While most people have suffered from a poor onboarding process at some point in their career, it isn’t something that has to happen. A study on the state of the American workplace revealed that 70% of workers did not feel engaged at work, a statistic that should cause concern for most business. When employees feel disengaged, they’re likely to feel undervalued and unsatisfied with their roles, and more likely to accept a position elsewhere. Feeling engaged from the outset is important for new starters, and will help to make sure that they start their new role feeling confident that they know their place and are receiving effective management.

Onboarding begins before the first day

While an employee doesn’t technically work for you until their first day, there are some things you can do to help make the process easier in advance of their start date. An invitation to a welcome lunch is a great way to ease a new starter in and allows them to get to know some key people before they start work. You can also provide them with some literature that will help them get to understand the company a bit better and help them feel more prepared for their first day. It’s quite rare for companies to carry out any early onboarding, so your business can get ahead of the curve by making a part of your process going forward.

Making that first day a success

Effective onboarding will make sure your new employee is left wowed rather than worried. You can make a new starter’s first day a success by making sure they’ve got a prepared itinerary that includes a tour, meet and greets, and a nice social event like a team breakfast or lunch, you’ll already be getting their day off to a great start. Speak to your current employees about things that would’ve made their first say better and try to implement their comments as much as you can.

Help them settle in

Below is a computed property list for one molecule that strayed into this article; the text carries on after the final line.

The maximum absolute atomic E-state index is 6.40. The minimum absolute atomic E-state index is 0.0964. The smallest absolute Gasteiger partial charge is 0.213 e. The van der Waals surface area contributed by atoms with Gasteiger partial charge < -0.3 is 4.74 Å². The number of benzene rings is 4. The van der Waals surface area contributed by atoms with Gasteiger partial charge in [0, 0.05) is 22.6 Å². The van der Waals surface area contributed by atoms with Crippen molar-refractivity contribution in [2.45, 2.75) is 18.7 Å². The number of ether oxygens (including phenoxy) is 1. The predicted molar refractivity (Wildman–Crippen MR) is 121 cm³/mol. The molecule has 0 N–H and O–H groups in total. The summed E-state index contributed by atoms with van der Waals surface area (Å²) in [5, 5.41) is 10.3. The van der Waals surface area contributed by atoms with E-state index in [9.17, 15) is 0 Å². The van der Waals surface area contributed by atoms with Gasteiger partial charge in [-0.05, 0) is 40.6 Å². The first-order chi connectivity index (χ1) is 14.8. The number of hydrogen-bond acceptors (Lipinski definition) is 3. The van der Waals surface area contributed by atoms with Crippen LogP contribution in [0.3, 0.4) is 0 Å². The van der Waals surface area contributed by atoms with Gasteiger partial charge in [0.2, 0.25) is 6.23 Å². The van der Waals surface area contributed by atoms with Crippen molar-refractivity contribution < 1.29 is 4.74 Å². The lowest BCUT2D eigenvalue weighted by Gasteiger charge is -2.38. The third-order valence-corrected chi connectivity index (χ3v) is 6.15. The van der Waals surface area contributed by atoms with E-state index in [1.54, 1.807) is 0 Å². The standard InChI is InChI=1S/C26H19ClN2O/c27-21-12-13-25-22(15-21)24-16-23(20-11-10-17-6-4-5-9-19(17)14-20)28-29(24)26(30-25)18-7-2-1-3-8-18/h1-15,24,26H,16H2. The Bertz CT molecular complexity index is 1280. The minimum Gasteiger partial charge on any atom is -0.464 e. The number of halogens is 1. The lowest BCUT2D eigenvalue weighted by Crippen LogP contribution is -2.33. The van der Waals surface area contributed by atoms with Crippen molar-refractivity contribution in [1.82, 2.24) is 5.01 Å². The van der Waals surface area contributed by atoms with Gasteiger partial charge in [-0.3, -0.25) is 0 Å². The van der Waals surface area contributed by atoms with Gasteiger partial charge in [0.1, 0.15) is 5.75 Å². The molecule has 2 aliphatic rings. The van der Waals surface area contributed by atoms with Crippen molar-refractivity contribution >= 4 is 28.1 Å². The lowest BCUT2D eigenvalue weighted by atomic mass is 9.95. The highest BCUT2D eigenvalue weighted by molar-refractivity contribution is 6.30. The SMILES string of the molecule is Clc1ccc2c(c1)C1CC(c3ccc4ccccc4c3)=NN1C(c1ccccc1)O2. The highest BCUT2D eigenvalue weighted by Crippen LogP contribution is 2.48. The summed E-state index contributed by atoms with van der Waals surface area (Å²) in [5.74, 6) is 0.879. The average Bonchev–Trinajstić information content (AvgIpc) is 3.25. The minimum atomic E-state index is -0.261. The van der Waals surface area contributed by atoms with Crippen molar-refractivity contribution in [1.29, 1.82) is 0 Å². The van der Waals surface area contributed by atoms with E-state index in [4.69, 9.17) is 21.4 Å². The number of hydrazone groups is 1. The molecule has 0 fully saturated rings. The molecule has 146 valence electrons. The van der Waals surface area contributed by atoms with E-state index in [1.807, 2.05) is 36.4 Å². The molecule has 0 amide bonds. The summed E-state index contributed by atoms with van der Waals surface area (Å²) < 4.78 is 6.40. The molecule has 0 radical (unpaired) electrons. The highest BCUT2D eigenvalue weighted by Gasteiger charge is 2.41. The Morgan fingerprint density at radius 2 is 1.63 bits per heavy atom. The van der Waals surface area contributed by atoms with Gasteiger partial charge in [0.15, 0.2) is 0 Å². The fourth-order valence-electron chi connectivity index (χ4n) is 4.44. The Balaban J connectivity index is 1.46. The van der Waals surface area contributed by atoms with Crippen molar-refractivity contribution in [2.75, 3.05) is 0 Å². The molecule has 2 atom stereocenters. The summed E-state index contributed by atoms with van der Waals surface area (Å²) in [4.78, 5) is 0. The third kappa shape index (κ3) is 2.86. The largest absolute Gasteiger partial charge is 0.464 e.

There’s nothing worse than being sat in a new office with nothing to do. New employees left to their own devices can feel nervous and disheartened – they’re there to work after all! Giving your new starter some tasks to get on with can help them start to settle and get to grips with their new role. Put together an onboarding checklist that includes some small, manageable tasks to help keep your new recruit busy while also getting a feel of the office. This can help them prepare for their role and ensures they get the opportunity to ask questions along the way.

Touch base regularly

The first few days and weeks of a new job can be a lot to take in for a new starter. While they might be showing a smile on the outside, things might not be so rosy on the inside. It’s important that you meet with your new employee regularly to find out how they’re getting on and how things can be improved. Many businesses are using onboarding surveys as a way to get authentic feedback about the onboarding process and can help improve things going forward. New employees will form their impressions of an employer quickly, so you’ll want to do everything you can to make that first impression a great one.

If you’re looking to recruit the highest quality staff for your business, you need to nail your onboarding process. By engaging employees from the moment they set foot in your door, you stand a better chance of establishing company loyalty and making your staff feel welcomed and valued. New starters can breathe fresh life into your business, but that will soon disappear if you don’t give them the welcome they deserve. Work on your onboarding process and help boost the reputation of your business as a top employer.

9 Ways Your Employees Can Hurt Your Business

StrategyDriven Risk Management Article |Hiring Employees| 9 Ways Your Employees Can Hurt Your BusinessYou’d like to think that everyone you invited into your organization would help your company to do nothing but grow, but alas, what we think and what we get aren’t always in sync. When it comes to your employees, there’s always a chance that they will do something that ends up harming your business. You can limit the chances of this happening by hiring correctly, but there isn’t a foolproof method of hiring excellent employees. It’s always a risk. But just how can your staff cause harm? We take a look at nine ways how below.

Poor Productivity